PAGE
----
# Byte-compiled / optimized / DLL files
__pycache__/
*.py[cod]
*$py.class
.vscode/

# C extensions
*.so

# Distribution / packaging
.Python
build/
develop-eggs/
dist/
downloads/
eggs/
.eggs/
lib/
lib64/
parts/
sdist/
var/
wheels/
pip-wheel-metadata/
share/python-wheels/
*.egg-info/
.installed.cfg
*.egg
MANIFEST

# PyInstaller
# Usually these files are written by a python script from a template
# before PyInstaller builds the exe, so as to inject date/other infos into it.
*.manifest
*.spec

# Installer logs
pip-log.txt
pip-delete-this-directory.txt

# Unit test / coverage reports
htmlcov/
.tox/
.nox/
.coverage
.coverage.*
.cache
nosetests.xml
coverage.xml
*.cover
*.py,cover
.hypothesis/
.pytest_cache/

# Translations
*.mo
*.pot

# Django stuff:
*.log
local_settings.py
db.sqlite3
db.sqlite3-journal

# Flask stuff:
instance/
.webassets-cache

# Scrapy stuff:
.scrapy

# Sphinx documentation
docs/_build/

# PyBuilder
target/

# Jupyter Notebook
.ipynb_checkpoints

# IPython
profile_default/
ipython_config.py

# pyenv
.python-version

# pipenv
# According to pypa/pipenv#598, it is recommended to include Pipfile.lock in version control.
# However, in case of collaboration, if having platform-specific dependencies or dependencies
# having no cross-platform support, pipenv may install dependencies that don't work, or not
# install all needed dependencies.
#Pipfile.lock

# PEP 582; used by e.g. github.com/David-OConnor/pyflow
__pypackages__/

# Celery stuff
celerybeat-schedule
celerybeat.pid

# SageMath parsed files
*.sage.py

# Environments
myenv/
.env
.venv
env/
venv/
ENV/
env.bak/
venv.bak/

# Spyder project settings
.spyderproject
.spyproject

# Rope project settings
.ropeproject

# mkdocs documentation
/site

# mypy
.mypy_cache/
.dmypy.json
dmypy.json

# Pyre type checker
.pyre/

Save this code

6. Once you are done modifying your codebase, go to the Azure portal and choose the app service you just built. The Deployment Center should be located. Here, you can select a build source from options like GitHub, BitBucket or other source methods.

Selecting a build source.

7. Select Deployment Center and choose a source under Settings. For the sake of this guide, we’ll use GitHub.

Selecting GitHub.

8. If this is your first time using Azure, you will be asked to sign in with your GitHub account. To login to your GitHub account, click Authorize.

Authorizing your GitHub account to connect to Azure.

9. Once you authorize your GitHub account, you would need to select an organization, repository and branch that has the codebase you want to deploy.

Selecting a GitHub repository.

10. Azure would create a YML file that commands for deployment. The .yml file is used to configure CI/CD pipeline for automatic Django deployments and easy building of releases. This helps manage the applications better.

To preview it, click on Preview file under Workflow Configuration. Note: if you defined any workflow yml, it will be overwritten.

Previewing your workflow configuration.

11. Once you are satisfied with the deployment settings, click Save to set up the deployment on GitHub actions.

Saving your deployment pipeline.

Once your GitHub Action has been setup, you would be notified.

Success message.

You can see the yml file on your git remote repo that you set during the deployment process.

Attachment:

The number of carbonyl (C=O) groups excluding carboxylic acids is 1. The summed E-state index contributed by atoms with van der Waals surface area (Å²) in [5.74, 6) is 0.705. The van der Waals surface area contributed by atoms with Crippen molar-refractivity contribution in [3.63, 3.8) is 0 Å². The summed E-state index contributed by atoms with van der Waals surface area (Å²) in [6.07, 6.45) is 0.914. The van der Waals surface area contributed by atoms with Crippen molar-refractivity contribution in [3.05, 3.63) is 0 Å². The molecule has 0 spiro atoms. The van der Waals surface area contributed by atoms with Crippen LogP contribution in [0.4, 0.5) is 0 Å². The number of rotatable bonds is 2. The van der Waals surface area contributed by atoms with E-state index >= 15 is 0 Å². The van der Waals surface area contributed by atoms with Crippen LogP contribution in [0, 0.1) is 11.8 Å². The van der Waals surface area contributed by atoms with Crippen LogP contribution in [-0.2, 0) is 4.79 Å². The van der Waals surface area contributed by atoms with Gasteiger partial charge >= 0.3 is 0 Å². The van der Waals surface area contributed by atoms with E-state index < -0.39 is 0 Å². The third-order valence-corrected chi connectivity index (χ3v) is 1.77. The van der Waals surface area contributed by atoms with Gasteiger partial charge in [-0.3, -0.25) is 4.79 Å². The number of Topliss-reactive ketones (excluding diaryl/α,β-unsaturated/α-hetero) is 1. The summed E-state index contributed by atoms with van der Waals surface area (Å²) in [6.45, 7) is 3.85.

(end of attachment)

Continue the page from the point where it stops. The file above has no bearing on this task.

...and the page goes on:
Your GitHub remote repo.

12. Add an additional code on the yml file to collectstatic file and render them. Do this close to the install dependencies line.

- name: Install dependencies
run: pip install -r requirements.txt

- name: Run collectstatic
run: python manage.py collectstatic

Save this code.

Once done, commit your changes and push to your git repo. The GitHub actions will auto-deploy the codebase to Azure.

13. Update your database details and hostname on your Azure. Click on Configuration and select New application setting. Don’t forget to add secret information on your application settings. This is to create a more secure django app.

Configuring a new application setting.

Define the name and the value and click Ok to set a secret info on your azure cloud.

Naming your database.

Now, that’s it! Your Azure Django app is live!

Your live Azure project.

Migrating Database

Once your Azure Django hosting is set up and your project is up and running, you must migrate and update the tables in your database to enable full functionality.

1. Select SSH from the Azure portal's Development tool and click Go. With this, you can start a Linux terminal and run Python commands like creating a superuser or migrating a database.

Selecting your SSH key.

2. Run this command to migrate tables based on your existing models in the Django app.

Migrating your tables in the Django app.

3. Use this command to create a superuser to access your django admin.

Creating a Django admin.

That’s all! You’ve managed to deploy a Django app on Azure.

Conclusion

This guide has explained how to use Azure for a swift deployment for your Django web apps or servers. Azure is an affordable hosting platform for your hobby project, startup, or even a large scale company with lots of traffic.

Azure app services can be used to deploy any web application; web servers, mobile backends, JSON API endpoints, etc., regardless of what continuous deployment source you are using; GitHub, Azure repos, BitBucket, or if you are using a manual deployment source.

Overall, the best way to deploy Django apps is with Azure because of its scalability, security and flexibility. Thanks to this article, your Azure Django deployment should be a smooth process.